Credit card interest and car payment/consumer loan interest is awful. You can’t deduct the interest you pay on personal debt, and interest rates are usually much higher than your student loan and mortgage debt, if any. Write all of your credit card and consumer loans down and pay them off. Dave Ramsey, author of The Total Money Makeover, listed above is a fanatic about debt reduction. He advises listing all your debts, smallest to largest, and making minimum payments on everything except the smallest one. Then taking everything you can every month and hurling it at the smallest debt until it’s gone. Zeroed. Zilched. Kaput. Then move to the next one.
Yes, the mathematically correct approach is to pay down the highest interest debt first, rather than the smallest one. But that doesn’t give you an immediate emotional charge like getting a goose egg on the board early. That’s a moment to celebrate. And because you’ll get such a charge out of that small victory, you’ll be able to harness incredible emotional energy to attack the next debt, and the next and the next, until all your credit card and consumer debts are paid off.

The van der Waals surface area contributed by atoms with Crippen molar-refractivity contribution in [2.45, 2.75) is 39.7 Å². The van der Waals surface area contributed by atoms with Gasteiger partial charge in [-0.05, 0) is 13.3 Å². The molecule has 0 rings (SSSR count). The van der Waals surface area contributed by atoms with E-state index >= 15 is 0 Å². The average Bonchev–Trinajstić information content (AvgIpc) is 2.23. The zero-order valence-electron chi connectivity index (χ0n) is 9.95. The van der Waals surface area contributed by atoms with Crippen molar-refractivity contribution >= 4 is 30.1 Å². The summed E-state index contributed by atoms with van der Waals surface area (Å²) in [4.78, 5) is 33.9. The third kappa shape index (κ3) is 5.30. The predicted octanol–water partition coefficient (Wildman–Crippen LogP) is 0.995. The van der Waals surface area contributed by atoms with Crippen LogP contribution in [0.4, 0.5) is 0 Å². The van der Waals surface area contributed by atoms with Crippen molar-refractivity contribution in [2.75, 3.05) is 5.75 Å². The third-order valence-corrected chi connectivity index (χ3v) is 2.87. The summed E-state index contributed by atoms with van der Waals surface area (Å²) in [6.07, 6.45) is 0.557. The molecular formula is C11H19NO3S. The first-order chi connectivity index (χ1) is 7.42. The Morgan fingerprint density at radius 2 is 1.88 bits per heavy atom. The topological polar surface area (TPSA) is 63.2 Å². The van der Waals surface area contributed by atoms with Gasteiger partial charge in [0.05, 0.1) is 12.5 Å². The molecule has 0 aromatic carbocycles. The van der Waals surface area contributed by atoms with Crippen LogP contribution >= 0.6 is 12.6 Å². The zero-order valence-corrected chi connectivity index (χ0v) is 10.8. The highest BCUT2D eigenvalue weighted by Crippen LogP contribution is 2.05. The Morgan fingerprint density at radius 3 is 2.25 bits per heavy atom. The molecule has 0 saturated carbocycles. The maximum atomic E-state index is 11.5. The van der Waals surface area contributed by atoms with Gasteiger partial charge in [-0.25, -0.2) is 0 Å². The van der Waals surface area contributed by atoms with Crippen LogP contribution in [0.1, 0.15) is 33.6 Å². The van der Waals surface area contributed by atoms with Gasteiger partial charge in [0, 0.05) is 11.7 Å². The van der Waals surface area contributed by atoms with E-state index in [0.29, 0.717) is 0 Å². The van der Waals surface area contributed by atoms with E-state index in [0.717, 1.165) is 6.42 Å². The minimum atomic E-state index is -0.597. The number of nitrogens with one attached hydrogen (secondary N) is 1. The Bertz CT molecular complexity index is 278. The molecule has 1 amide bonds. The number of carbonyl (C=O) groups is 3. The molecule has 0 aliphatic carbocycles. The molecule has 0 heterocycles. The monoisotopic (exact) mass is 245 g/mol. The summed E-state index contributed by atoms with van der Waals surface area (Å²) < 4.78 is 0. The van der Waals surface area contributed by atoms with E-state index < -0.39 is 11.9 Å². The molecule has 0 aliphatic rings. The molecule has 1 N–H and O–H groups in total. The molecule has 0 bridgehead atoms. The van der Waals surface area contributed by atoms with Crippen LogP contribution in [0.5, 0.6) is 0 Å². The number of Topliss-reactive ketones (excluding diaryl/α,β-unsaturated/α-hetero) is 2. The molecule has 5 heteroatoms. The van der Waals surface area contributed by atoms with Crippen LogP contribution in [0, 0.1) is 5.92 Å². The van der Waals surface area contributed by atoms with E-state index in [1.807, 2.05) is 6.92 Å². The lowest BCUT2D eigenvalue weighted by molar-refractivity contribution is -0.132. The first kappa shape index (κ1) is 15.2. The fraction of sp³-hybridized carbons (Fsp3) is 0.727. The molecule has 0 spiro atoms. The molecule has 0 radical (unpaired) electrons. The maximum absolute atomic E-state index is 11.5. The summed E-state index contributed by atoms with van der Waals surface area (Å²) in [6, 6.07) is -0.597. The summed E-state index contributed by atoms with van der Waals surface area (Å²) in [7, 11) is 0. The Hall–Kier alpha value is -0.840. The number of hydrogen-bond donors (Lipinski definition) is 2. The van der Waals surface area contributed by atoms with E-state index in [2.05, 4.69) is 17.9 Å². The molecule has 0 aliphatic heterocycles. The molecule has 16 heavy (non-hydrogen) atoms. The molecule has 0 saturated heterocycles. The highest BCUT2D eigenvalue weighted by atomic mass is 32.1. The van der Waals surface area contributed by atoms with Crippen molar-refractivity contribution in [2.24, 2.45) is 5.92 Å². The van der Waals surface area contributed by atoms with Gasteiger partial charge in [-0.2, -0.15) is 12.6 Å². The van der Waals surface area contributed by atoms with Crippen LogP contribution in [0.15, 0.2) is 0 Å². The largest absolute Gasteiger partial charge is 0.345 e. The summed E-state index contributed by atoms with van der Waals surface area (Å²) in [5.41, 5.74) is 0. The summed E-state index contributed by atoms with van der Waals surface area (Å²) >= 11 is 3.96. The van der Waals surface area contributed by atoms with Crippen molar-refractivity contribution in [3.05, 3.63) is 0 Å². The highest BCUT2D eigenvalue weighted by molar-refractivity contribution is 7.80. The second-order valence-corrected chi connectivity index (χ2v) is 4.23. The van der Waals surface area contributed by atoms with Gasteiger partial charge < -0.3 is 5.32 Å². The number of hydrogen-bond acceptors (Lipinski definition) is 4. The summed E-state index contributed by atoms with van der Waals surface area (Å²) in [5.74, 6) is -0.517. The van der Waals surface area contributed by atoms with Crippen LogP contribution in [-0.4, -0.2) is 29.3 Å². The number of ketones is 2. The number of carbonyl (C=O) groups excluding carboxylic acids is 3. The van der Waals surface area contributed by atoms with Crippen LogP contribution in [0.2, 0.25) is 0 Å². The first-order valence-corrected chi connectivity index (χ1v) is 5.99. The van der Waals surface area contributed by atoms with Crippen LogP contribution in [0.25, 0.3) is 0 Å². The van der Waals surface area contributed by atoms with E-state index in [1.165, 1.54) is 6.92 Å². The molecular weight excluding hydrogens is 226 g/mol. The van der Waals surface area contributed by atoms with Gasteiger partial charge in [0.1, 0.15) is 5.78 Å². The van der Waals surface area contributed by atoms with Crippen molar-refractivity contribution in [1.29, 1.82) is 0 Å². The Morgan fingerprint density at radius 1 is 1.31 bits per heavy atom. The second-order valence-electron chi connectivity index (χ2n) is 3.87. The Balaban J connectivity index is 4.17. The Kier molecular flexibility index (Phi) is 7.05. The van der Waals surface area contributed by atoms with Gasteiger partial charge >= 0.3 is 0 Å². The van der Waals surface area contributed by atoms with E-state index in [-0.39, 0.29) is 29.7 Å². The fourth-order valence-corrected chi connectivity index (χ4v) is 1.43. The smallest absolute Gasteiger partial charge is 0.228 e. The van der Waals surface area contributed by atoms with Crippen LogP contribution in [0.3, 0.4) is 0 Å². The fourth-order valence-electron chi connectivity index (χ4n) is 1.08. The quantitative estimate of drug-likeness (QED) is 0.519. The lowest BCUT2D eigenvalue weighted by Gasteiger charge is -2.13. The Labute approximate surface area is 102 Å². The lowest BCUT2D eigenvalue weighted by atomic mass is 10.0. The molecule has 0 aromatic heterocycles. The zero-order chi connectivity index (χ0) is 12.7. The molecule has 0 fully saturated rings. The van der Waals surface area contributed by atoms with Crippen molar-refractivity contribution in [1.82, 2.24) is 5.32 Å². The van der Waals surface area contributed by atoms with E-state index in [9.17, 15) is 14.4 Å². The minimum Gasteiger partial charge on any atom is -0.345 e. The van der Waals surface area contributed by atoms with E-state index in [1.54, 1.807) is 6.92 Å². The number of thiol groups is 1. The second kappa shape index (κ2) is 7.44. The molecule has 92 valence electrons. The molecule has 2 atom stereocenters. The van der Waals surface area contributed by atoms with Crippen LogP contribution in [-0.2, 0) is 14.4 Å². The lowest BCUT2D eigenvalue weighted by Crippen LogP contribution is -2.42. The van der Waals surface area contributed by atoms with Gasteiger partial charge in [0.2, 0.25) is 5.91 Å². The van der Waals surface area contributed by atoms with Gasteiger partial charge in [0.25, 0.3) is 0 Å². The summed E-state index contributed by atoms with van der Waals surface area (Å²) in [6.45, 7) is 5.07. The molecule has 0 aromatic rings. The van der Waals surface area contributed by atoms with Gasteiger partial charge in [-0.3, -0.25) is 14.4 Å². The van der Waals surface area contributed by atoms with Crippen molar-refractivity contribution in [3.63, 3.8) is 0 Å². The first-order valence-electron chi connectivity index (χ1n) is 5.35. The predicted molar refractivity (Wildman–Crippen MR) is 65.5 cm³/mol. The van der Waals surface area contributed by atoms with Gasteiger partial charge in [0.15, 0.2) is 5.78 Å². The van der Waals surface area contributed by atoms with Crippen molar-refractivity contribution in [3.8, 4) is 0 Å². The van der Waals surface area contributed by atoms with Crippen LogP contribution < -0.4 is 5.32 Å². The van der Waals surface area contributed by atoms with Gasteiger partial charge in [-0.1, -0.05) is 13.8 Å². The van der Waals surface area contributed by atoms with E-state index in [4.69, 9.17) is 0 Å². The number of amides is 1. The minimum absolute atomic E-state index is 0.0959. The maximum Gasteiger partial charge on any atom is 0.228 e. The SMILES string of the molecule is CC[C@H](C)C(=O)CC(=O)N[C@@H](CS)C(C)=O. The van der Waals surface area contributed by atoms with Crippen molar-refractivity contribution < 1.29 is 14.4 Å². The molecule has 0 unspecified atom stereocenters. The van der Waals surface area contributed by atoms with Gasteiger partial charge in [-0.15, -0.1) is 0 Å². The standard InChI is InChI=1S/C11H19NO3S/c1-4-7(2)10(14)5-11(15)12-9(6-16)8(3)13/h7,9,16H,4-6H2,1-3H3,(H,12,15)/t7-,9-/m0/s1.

For a more detailed explanation of this technique, called “debt snowball,” see Ramsey explain it himself, here.
One caveat: If your largest debt is also the one with the highest interest, I’d put everything else on the back burner and attack that one first. Otherwise that higher interest rate will eat at your progress on the debt snowball. But every payment you can make reduces the interest you pay each month and frees up more money to pay down principal.
Note: I do not agree with Ramsey on some aspects of investing strategy and insurance planning. However, when it comes to helping people get out of debt and motivating people and couples to change their financial behaviors for the better, he has no equal.